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Would now be a good time to consider California bonds, since, apparently, CA seems to be at the bottom of the list, credit-worthy wise? i'm a pretty green investor so i hope you will be patient with me. might bond prices be lower now? tks for any help. pat
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Patience, ha, we're chock full of patience (assuming you don't interview DW)

Pangi,

This board is very sincere in its desire to help seasoned investors try new ideas or sort out new ideas and help investors new to the full spectrum of fixed income investing find their footing and then their way. Feel free to jump in and ask or chat as you have need.

Would now be a good time to consider California bonds

If you are speaking specifically about the State's debt the short answer, IMHO, is no. Some entities within the state may be a better choice. Many more risky bonds are not being priced where the risk/reward is in our favor, yet.

Most of the bond market, pick a rating, is overpriced right now. This makes risky choices riskier because we cannot do as much to protect our downside nor are we getting paid well for taking the risk. Sometime in the near future the bond market prices are going to head south and rates are going to head north. The good news is Cali is still likely to be a bloody mess when that finally happens; if your heart is really set on Cali munis.

jack
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Most of the bond market, pick a rating, is overpriced right now. This makes risky choices riskier because we cannot do as much to protect our downside nor are we getting paid well for taking the risk. Sometime in the near future the bond market prices are going to head south and rates are going to head north. The good news is Cali is still likely to be a bloody mess when that finally happens; if your heart is really set on Cali munis.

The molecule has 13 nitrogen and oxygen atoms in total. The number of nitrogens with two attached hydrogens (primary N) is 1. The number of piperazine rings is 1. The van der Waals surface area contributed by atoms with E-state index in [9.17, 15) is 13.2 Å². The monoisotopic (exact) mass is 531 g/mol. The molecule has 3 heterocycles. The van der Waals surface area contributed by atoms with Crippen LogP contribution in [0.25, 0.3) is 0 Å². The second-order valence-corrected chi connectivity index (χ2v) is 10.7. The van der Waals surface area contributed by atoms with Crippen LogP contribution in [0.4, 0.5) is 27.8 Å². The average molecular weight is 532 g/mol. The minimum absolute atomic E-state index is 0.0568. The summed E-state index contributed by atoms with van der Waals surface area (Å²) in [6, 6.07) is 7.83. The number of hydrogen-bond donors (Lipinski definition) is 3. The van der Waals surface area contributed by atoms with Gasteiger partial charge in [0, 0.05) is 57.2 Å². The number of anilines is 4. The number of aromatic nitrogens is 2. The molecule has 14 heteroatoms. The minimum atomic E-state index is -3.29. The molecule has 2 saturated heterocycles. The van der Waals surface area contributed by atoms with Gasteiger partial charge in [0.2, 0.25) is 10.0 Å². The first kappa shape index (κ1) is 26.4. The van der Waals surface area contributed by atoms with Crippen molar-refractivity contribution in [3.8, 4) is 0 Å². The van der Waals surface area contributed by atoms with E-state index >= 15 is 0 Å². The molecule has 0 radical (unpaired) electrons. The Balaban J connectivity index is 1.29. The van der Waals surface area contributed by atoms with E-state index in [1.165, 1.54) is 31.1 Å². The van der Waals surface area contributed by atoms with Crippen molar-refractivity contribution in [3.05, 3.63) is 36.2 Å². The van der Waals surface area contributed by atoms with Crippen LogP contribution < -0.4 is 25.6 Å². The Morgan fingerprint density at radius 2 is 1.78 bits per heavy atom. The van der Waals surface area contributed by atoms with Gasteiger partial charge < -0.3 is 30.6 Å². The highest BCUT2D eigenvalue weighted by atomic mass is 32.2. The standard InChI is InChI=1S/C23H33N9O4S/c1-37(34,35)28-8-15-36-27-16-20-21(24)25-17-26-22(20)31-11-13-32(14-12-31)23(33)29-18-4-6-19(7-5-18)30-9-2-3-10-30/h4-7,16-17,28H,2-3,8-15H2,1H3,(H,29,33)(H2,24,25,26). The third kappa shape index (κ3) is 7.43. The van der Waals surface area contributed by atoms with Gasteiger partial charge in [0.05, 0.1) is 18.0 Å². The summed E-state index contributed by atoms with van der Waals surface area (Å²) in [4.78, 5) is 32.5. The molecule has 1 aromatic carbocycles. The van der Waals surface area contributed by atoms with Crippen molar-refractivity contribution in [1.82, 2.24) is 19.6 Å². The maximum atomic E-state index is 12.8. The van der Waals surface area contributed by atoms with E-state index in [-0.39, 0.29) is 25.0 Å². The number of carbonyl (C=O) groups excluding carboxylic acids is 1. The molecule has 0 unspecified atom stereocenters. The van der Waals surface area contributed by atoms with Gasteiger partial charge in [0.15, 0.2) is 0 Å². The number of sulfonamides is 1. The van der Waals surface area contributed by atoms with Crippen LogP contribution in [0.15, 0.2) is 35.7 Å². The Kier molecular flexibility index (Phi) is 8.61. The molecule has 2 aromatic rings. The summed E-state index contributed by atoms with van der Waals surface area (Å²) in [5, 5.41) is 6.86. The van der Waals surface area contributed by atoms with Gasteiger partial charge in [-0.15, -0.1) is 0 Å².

jack

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Jack, I have really appreciated your answers to my (rather idiotic) questions. Truth is, though I have invested for years and years and years I know nothing at all about buying individual bonds.

But it seems to me -- just looking at some that are available through Vanguard -- that you could pick one with a yield that you like and a maturity date that fits your needs and then not worry about what the bond market does. Even if bonds come crashing down, wouldn't you still be ok with the bond you bought?

I can see how you would be at risk in a bond fund - or even with a bond ETF - but not with an individual bond. Is that right? Or am I completely nuts?

I've asked Vanguard to send me some literature on how to understand and buy bonds and maybe that will help me understand what some of the items are on the Vanguard page where you actually select the bond(s) you want for purchase.

Maybe I can figure this thing out.

AM
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AM

But it seems to me -- just looking at some that are available through Vanguard -- that you could pick one with a yield that you like and a maturity date that fits your needs and then not worry about what the bond market does. Even if bonds come crashing down, wouldn't you still be ok with the bond you bought?

Click here please
http://www.entertonement.com/clips/49067/Hallelujah-Chorus-S...

Yes, unless your specific bond defaults or gets called away(if its callable). Some quality DD on our part helps hedge against this to some extent.

And if you know how to pick stocks, you aren't very far from picking bonds.

jack
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Click here please
http://www.entertonement.com/clips/49067/Hallelujah-Chorus-S......



:D


Yes, unless your specific bond defaults or gets called away(if its callable).


But....even if it gets called, you get your initial investment back, right? Can you lose anything except the future dividends when it is called?

AM
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AM,

But....even if it gets called, you get your initial investment back, right? Can you lose anything except the future dividends when it is called?